"My daughter, my son, my niece, they will have a chance to run for general election," said Desai, the appointed chairman of the town's zoning board. "They are still not ready for us."

And in 1999, the GOP backed Baljit (Bill) Singh and Andrew Wu for Edison council positions. They lost, each receiving almost half the votes of the four Democratic winners.

For Kothari, once referred to as the "Godfather" of the New Jersey's Indian community, the entry of Indian-Americans into politics was certain, it was just a question of who and when. The 54-year-old and president of the Indo-American Cultural Society has been friends with politicos across the spectrum for a long time.

During fall weekends, a bipartisan lineup graces the stage of the annual Navratri festivals, a 10,000-person celebration Kothari has spearheaded for 11 years. And last year, Kothari traveled with Woodbridge Mayor James McGreevey to India.

McGreevey, a Democrat running for governor again this year, allegedly spent four hours in Kothari's Iselin travel agency to persuade him not to run.

His plea came too late. When Census 2000 figures showed Asians 78 per cent growth statewide, Kothari decided it was time to demand more than plaques and handshakes from politicians.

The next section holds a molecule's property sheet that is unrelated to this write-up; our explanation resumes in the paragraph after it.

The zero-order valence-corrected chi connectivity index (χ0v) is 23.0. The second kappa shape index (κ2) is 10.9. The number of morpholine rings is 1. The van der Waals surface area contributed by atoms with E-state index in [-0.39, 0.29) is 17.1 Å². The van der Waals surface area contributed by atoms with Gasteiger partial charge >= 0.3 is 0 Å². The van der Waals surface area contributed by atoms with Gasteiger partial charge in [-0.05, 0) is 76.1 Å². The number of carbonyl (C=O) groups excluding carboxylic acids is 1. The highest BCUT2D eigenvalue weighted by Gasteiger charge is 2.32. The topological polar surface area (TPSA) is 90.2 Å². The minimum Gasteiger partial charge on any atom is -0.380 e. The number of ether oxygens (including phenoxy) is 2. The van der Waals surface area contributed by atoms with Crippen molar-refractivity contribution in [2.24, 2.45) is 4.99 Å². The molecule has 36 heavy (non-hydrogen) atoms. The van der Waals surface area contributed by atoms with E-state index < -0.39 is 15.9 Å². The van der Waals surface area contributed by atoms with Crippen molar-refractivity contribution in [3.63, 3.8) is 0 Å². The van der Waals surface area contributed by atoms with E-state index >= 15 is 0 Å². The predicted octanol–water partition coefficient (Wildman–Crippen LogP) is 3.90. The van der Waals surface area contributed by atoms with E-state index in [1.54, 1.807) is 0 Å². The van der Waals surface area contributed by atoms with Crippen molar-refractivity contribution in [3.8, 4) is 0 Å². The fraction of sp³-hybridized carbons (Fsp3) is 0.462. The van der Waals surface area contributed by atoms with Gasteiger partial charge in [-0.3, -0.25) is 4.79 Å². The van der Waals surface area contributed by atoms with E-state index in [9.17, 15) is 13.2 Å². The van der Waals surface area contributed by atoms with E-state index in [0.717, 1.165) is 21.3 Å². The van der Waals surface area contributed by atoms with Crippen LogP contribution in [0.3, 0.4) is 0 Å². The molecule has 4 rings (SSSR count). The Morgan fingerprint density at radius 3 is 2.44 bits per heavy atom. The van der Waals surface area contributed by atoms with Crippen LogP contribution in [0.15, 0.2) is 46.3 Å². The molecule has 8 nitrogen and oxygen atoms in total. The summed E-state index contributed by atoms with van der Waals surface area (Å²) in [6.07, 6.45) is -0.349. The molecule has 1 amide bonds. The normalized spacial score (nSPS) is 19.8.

Arguably, nowhere is the mark of South Asians' arrival in suburbia more present than Middlesex County.

Along Oak Tree Road, sari shops, groceries and music stores thrive. Inside biotechnology, computer and pharmaceutical firms on the Route 1 corridor, software consultants from India have been imported by the planeload. And a perusal of any high school yearbook in the county will surely yield a page of Patels.

Middlesex County's political scene reflects none of this diversity.

"Democrat, Republican, I don't think it matters," Kothari said in an interview in the weeks before he was nominated. "We need to get individually involved and play an active role in politics."

As it turned out, the Republicans made room for him first.

At the GOP convention, many Indians who turned out were not even from Middlesex County. Mercer County resident Smita Patel drove 45 minutes from Princeton Junction to support her friend Pete.

And then there was Shailesh Vyas, who passed out business cards with his Ahmedabad garment factory's address.

Vyas, not a citizen, not even a permanent resident, said he just wanted to show a fellow Indian his support.

Yet Kothari made clear to his community and others that the GOP's message of inclusion needs to be met halfway: "I will play as a teammate. I will work with everyone," he concluded.

One by one, members of the GOP, many whose silver hair and spectacles gave them away as long-time party faithfuls, rose to their feet. Suddenly, the Indians in the back were no longer the only ones standing.

S Mitra Kalita is a reporter for Newsday in New York City. She is working on a book about immigrants in suburbia told through the migration of Indians to Central New Jersey. Under contract with Rutgers University Press, the book is tentatively titled Our Amrikan Dream.